• Ability to deal with physical demands of the position

In B.C., there is no standard training or education requirement to work as an outdoor guide. In general, the higher the level of risk, the higher the level of training and certification you require.

Depending on the type of job, you may need a variety of certifications to gain employment in all four seasons.

Additionally, most jobs require a Class 4 or 5 driver’s license and driving record checks are often requested. A criminal record check is needed if you work with children.

For further information, see:

How Do I Find A Job?

Where do Outdoor Guides work?

  • adventure tourism companies
  • resorts and lodges
  • parks
  • may be self-employed

Although the work is seasonal, you may work year round changing employers with each season.

Finding Advertised Jobs

Jobs are advertised in a variety of sources including newspapers, magazines and online job sites.

Local Newspapers

You can look at the Vancouver Sun & The Province at Vancouver Public Library for free. Check the job postings daily, the careers section in the Vancouver Sun on Wednesdays and Saturdays and, in The Province on Sundays.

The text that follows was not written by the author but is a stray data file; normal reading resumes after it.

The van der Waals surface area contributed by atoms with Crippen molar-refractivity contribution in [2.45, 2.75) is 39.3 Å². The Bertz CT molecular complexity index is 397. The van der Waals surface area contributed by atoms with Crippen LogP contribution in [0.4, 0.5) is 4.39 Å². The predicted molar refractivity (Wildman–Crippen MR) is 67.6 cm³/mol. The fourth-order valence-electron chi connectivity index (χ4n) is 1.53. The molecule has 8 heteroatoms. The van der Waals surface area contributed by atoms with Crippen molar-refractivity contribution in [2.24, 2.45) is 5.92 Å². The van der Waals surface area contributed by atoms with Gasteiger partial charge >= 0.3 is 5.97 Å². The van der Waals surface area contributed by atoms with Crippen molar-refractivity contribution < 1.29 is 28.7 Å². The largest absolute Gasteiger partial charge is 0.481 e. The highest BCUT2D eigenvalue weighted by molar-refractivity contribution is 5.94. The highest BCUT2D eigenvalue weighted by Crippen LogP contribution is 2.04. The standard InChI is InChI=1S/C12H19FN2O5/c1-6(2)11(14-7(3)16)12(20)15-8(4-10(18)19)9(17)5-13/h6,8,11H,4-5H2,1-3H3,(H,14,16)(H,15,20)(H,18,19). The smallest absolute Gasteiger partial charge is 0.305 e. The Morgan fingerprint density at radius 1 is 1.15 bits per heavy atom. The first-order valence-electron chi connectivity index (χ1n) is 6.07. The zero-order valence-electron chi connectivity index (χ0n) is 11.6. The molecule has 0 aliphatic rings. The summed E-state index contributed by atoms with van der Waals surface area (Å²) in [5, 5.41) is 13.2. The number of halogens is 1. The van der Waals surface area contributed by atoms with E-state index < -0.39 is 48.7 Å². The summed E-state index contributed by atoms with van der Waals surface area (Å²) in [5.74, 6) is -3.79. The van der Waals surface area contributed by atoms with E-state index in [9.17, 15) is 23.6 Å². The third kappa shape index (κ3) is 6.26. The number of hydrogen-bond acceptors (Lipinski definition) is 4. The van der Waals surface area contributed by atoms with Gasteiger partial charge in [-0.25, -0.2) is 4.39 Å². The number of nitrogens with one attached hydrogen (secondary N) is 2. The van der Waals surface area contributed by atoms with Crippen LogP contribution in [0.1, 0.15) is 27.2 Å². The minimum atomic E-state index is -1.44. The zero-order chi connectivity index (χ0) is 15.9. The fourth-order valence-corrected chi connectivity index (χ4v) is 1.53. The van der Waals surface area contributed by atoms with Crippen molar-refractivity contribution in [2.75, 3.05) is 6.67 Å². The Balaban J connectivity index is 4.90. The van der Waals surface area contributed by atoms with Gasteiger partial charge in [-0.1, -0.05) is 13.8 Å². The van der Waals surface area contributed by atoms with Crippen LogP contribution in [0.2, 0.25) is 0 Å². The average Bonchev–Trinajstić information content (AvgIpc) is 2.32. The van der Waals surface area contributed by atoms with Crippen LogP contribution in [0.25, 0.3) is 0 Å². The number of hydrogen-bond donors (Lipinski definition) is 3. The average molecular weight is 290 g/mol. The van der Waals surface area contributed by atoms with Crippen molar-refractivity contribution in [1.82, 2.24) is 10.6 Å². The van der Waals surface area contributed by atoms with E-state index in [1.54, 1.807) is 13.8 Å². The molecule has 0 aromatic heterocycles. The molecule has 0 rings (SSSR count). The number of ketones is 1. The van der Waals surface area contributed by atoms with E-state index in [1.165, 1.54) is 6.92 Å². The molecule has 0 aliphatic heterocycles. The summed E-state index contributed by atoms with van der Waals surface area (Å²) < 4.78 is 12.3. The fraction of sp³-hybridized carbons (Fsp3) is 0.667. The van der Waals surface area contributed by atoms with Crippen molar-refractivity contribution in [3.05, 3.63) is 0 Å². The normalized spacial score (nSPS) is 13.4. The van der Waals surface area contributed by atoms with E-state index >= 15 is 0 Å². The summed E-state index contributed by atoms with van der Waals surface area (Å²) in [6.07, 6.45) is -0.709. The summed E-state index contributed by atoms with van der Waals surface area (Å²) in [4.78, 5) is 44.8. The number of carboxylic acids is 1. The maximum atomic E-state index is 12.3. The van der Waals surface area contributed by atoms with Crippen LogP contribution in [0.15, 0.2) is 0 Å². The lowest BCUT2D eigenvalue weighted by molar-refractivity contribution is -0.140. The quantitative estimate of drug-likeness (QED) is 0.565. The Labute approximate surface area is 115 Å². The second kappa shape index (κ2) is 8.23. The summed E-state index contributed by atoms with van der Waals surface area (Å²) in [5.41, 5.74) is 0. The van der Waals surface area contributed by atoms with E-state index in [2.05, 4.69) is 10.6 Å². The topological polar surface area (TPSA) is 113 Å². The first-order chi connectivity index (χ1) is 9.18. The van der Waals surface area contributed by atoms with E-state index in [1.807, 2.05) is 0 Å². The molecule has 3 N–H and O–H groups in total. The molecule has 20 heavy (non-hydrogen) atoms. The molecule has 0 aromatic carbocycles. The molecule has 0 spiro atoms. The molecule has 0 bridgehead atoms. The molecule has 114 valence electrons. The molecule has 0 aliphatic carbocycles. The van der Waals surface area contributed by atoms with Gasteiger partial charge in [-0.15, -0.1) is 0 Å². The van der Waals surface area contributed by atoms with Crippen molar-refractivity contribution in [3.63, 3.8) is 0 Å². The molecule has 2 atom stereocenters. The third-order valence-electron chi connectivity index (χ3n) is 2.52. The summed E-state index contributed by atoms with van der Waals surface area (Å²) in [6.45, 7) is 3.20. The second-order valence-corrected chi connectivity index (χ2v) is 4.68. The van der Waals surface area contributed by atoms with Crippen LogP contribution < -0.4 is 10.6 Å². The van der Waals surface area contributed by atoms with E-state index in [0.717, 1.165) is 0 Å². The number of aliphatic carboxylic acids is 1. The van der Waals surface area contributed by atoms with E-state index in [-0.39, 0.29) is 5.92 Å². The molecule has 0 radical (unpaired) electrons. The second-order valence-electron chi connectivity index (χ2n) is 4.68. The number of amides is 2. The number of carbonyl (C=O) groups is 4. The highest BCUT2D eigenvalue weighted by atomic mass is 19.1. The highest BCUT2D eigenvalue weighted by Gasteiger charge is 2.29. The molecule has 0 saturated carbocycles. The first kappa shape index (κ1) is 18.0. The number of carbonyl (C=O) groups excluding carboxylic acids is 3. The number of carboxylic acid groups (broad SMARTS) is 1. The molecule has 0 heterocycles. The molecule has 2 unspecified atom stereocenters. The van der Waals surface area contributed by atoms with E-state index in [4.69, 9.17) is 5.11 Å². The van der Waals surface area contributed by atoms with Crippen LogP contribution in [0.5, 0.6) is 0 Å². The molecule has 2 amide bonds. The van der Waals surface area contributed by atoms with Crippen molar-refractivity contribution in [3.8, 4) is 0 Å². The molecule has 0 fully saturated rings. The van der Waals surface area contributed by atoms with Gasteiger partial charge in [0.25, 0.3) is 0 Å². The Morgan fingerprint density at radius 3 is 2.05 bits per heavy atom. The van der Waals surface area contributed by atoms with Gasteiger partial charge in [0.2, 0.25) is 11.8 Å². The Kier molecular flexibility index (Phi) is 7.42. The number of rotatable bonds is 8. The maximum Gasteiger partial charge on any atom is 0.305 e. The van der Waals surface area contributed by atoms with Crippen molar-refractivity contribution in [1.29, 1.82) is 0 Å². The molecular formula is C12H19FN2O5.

Online Job Postings

Finding “Hidden Jobs”

Many job vacancies are not advertised. The resources below help you with finding jobs in this “hidden” job market.

Using Directories to Create a List of Potential Employers

You can use company directories to produce lists of employers who are in this industry. Contact them directly to find out if they’re hiring.

Networking, Volunteering and Temporary Agencies

Many positions are filled by people who have been recommended by someone they know. Networking, working as a volunteer or registering with a temporary employment agency are good ways of helping you find jobs and meet people in your industry.

Networking and the Hidden Job Market:

When looking for work, be sure to talk to friends, relatives and neighbours. They may know someone who is hiring! Working as a volunteer, attending events, and joining clubs and associations are good ways to gain “Canadian experience.” They are also good ways to meet people to learn about the local job market.

For additional tips see:

Applying for a Job

In Canada, employers usually expect to receive a resume and a cover letter that identifies the position you are applying for and summarizes your relevant experience.

Use the library catalogue to find books on writing resumes and cover letters specific to your industry.

For more information see:

Where Can This Job Lead?

The experience outdoor guides have in leading and serving people is great preparation for any job that involves working with people. Your experience can lead to work in the hospitality industry or in sales.

Depending on your specialty, you could move into a variety of jobs including:

  • teaching rock climbing
  • working with whitewater rafting companies
  • working in an outdoor supplies store

Sources: go2HR and Career Cruising

Where Can I Find More Information?